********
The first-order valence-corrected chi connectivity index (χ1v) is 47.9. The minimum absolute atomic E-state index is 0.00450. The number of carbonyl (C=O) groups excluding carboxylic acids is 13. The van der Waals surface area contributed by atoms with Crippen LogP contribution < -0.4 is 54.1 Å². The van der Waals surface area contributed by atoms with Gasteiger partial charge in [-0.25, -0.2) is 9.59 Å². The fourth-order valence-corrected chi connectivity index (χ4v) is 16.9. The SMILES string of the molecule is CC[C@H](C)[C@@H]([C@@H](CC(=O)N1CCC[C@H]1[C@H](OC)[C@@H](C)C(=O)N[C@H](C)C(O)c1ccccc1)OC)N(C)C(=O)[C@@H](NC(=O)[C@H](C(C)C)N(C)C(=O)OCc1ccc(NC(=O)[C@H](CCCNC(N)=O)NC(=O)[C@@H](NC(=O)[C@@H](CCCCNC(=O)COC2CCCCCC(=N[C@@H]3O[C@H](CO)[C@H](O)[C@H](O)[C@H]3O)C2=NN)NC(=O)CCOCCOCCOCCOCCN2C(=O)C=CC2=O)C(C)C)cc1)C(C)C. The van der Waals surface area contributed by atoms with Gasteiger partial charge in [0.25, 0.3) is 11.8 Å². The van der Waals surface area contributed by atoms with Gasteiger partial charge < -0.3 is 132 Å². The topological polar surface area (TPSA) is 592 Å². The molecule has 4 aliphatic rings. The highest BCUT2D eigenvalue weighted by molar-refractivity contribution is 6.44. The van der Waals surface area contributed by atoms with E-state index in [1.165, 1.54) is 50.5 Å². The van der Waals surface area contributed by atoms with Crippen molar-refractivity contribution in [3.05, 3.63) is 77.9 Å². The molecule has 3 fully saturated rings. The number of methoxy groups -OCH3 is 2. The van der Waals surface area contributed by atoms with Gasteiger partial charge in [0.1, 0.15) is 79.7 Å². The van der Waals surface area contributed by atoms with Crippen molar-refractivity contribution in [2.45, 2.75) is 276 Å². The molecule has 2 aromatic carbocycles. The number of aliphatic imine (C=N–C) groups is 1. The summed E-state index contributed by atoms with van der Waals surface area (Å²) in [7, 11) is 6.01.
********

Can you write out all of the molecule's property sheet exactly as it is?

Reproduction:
The first-order valence-corrected chi connectivity index (χ1v) is 47.9. The minimum absolute atomic E-state index is 0.00450. The number of carbonyl (C=O) groups excluding carboxylic acids is 13. The van der Waals surface area contributed by atoms with Crippen LogP contribution < -0.4 is 54.1 Å². The van der Waals surface area contributed by atoms with Gasteiger partial charge in [-0.25, -0.2) is 9.59 Å². The fourth-order valence-corrected chi connectivity index (χ4v) is 16.9. The SMILES string of the molecule is CC[C@H](C)[C@@H]([C@@H](CC(=O)N1CCC[C@H]1[C@H](OC)[C@@H](C)C(=O)N[C@H](C)C(O)c1ccccc1)OC)N(C)C(=O)[C@@H](NC(=O)[C@H](C(C)C)N(C)C(=O)OCc1ccc(NC(=O)[C@H](CCCNC(N)=O)NC(=O)[C@@H](NC(=O)[C@@H](CCCCNC(=O)COC2CCCCCC(=N[C@@H]3O[C@H](CO)[C@H](O)[C@H](O)[C@H]3O)C2=NN)NC(=O)CCOCCOCCOCCOCCN2C(=O)C=CC2=O)C(C)C)cc1)C(C)C. The van der Waals surface area contributed by atoms with Gasteiger partial charge in [0.25, 0.3) is 11.8 Å². The van der Waals surface area contributed by atoms with Gasteiger partial charge < -0.3 is 132 Å². The topological polar surface area (TPSA) is 592 Å². The molecule has 4 aliphatic rings. The highest BCUT2D eigenvalue weighted by molar-refractivity contribution is 6.44. The van der Waals surface area contributed by atoms with E-state index in [1.165, 1.54) is 50.5 Å². The van der Waals surface area contributed by atoms with Crippen molar-refractivity contribution in [3.05, 3.63) is 77.9 Å². The molecule has 3 fully saturated rings. The number of methoxy groups -OCH3 is 2. The van der Waals surface area contributed by atoms with Gasteiger partial charge in [0.1, 0.15) is 79.7 Å². The van der Waals surface area contributed by atoms with Crippen molar-refractivity contribution in [2.45, 2.75) is 276 Å². The molecule has 2 aromatic carbocycles. The number of aliphatic imine (C=N–C) groups is 1. The summed E-state index contributed by atoms with van der Waals surface area (Å²) in [7, 11) is 6.01.